The exhibition was devised by Arvid Harnqvist and Amar Marwaha, a creative team at the advertising agency AMV BBDO, who say they hope the project will give permanence to fanciful childhood companions. "Children create many amazing things," they say. "Their imaginary friends are talked about all the time and often become part of the family. But when the child gets older, these marvellous creations fade away. This project aims to immortalise them."

Goda is known as the creator of the Japanese pop icon Domo-kun, a bear-like creature that has become the mascot of the Japanese public broadcaster NHK. For the exhibition, he made eight-year-old Lily Whitby's imaginary spectacles-wearing fox friend, Jamie.

Peter Vacz, of the London-based animation studio Picasso Pictures, made nine-year-old Eva Wood's lion, Swerl. "As an artist, it's one of the most exciting things to bring an imaginary creature to life," he says. "Especially when it comes from a child's mind."

The Imaginary Friend Collection is on show at the V&A Museum of Childhood, London E2, until 12 February. vam.ac.uk

Our brilliant friends

Susie Mesure

It wasn't your conventional two-legged imaginary friend I needed as a child: I had a real one of those, called Sarah McLean. What I lacked, what we both lacked, was one with four legs – and a mane and tail. Because we lived in Singapore, where anything to do with horses was wildly expensive and, climate-wise, unsuitable, riding lessons were out. So we got creative. Stables full of horses lived in our heads, hearts and gardens, especially Sarah's, where we'd spend endless afternoons schooling them in our adapted skipping gait. Best were the jump courses we'd erect with chairs and broomsticks, ending with the water jump into her swimming pool. I can't honestly remember what anyone thought of our make-believe friends, but they served their purpose – not least because I was allowed to have riding lessons as soon as we moved to the UK.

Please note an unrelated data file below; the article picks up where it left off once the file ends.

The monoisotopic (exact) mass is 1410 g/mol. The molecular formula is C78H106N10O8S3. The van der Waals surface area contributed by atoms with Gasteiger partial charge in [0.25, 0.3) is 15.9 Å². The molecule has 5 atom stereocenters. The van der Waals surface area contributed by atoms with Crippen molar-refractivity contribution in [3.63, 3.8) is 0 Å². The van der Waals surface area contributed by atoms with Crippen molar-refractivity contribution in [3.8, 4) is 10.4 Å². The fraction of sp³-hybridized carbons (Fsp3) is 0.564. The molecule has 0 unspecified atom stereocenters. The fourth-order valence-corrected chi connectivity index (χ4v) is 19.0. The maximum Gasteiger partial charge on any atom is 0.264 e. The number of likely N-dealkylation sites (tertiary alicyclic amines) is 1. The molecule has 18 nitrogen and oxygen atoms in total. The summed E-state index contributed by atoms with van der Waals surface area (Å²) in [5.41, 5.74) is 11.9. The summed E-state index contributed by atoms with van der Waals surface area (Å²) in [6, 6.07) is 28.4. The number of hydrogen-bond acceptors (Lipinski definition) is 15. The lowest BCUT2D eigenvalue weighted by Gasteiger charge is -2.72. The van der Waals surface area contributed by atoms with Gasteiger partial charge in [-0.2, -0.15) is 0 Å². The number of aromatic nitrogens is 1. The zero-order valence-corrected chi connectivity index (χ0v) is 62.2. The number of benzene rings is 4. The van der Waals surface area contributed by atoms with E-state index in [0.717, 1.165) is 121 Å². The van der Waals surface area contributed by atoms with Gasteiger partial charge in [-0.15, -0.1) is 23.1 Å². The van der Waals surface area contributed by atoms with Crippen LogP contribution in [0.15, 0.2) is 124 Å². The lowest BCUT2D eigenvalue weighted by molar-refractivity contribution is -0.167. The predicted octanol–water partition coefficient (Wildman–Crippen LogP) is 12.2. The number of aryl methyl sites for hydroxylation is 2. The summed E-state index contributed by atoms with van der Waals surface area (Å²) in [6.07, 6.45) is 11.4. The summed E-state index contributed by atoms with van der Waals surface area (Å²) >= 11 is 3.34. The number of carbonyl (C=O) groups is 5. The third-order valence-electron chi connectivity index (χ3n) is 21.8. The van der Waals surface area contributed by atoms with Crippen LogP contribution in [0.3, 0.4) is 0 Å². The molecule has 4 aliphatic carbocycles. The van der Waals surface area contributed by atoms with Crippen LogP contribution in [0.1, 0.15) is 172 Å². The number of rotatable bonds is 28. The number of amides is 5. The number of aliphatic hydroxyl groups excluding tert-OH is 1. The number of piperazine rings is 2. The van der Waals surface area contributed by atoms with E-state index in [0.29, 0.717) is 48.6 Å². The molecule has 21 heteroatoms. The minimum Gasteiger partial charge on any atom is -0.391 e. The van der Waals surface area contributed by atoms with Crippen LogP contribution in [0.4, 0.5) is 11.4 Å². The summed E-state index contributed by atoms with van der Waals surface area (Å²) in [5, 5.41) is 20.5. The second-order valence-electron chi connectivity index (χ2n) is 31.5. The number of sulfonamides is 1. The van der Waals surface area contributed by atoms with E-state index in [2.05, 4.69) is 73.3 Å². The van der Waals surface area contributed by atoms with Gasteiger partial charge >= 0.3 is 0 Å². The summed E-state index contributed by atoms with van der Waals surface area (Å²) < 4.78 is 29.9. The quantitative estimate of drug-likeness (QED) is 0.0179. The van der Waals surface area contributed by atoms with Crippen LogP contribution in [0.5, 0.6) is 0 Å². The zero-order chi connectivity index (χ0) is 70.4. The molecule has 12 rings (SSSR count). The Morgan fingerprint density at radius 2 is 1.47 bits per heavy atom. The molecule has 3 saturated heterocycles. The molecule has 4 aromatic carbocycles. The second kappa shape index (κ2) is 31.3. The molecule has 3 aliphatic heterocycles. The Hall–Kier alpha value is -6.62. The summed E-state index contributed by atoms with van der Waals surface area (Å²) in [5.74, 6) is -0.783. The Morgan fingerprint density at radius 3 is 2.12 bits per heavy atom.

Tim Alden

Nicky first turned up sitting at the end of my bed as I sweltered through endless days at home during a bout of scarlet fever. My two younger siblings had inexplicably vanished from our shared room, so I chattered constantly with the cheeky, fair-haired boy who had a strong resemblance to my five-year-old self. I thought the visiting vicar surprisingly impolite when at first he refused to say hello to my new friend. But I never saw either of them again after I finally returned to school.

Daisy Wyatt

Charlie was based on my best friend from nursery at the time. When I was three, I wouldn't go anywhere without him, and my mum would have to call, "come on Daisy, come on Charlie" to get me to do anything. He always wore bright green clothes, and we once played dens together with some string. Charlie disappeared when my brother was born a few months later and my family moved house.

Rachael Pells

I had imaginary animal friends – specifically, a herd of 100 South African wildebeest. I'd feed them, chat to them and tuck them into bed at night. My parents didn't worry too much about my days spent prancing round the garden leading Wilbur and Winnie across the vast African planes. I'm sure my dad briefly considered giving me up for adoption, however, the day we were driving into town and I screamed for him to stop: we were an antelope short – Indigo had been left behind! He narrowly avoided crashing, but my zoo-keeping destiny remains unfulfilled.